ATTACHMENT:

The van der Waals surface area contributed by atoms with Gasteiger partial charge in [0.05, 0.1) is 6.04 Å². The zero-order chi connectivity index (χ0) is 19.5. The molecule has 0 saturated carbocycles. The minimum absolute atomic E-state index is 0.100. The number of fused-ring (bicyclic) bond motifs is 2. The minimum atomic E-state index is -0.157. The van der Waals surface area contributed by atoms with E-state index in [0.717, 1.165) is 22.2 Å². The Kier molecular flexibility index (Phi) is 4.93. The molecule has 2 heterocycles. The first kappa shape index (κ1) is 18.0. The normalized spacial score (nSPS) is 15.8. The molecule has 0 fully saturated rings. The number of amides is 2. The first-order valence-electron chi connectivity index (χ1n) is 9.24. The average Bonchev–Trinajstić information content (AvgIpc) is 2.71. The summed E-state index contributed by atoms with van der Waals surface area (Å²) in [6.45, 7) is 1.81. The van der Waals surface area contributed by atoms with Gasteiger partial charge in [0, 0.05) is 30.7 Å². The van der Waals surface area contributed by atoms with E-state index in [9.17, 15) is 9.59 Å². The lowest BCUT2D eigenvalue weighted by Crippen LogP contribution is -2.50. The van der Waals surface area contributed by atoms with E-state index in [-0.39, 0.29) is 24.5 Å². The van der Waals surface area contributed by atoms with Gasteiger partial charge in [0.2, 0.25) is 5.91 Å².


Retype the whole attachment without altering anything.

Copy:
The van der Waals surface area contributed by atoms with Gasteiger partial charge in [0.05, 0.1) is 6.04 Å². The zero-order chi connectivity index (χ0) is 19.5. The molecule has 0 saturated carbocycles. The minimum absolute atomic E-state index is 0.100. The number of fused-ring (bicyclic) bond motifs is 2. The minimum atomic E-state index is -0.157. The van der Waals surface area contributed by atoms with E-state index in [0.717, 1.165) is 22.2 Å². The Kier molecular flexibility index (Phi) is 4.93. The molecule has 2 heterocycles. The first kappa shape index (κ1) is 18.0. The normalized spacial score (nSPS) is 15.8. The molecule has 0 fully saturated rings. The number of amides is 2. The first-order valence-electron chi connectivity index (χ1n) is 9.24. The average Bonchev–Trinajstić information content (AvgIpc) is 2.71. The summed E-state index contributed by atoms with van der Waals surface area (Å²) in [6.45, 7) is 1.81. The van der Waals surface area contributed by atoms with Gasteiger partial charge in [0, 0.05) is 30.7 Å². The van der Waals surface area contributed by atoms with E-state index in [9.17, 15) is 9.59 Å². The lowest BCUT2D eigenvalue weighted by Crippen LogP contribution is -2.50. The van der Waals surface area contributed by atoms with E-state index in [-0.39, 0.29) is 24.5 Å². The van der Waals surface area contributed by atoms with Gasteiger partial charge in [0.2, 0.25) is 5.91 Å².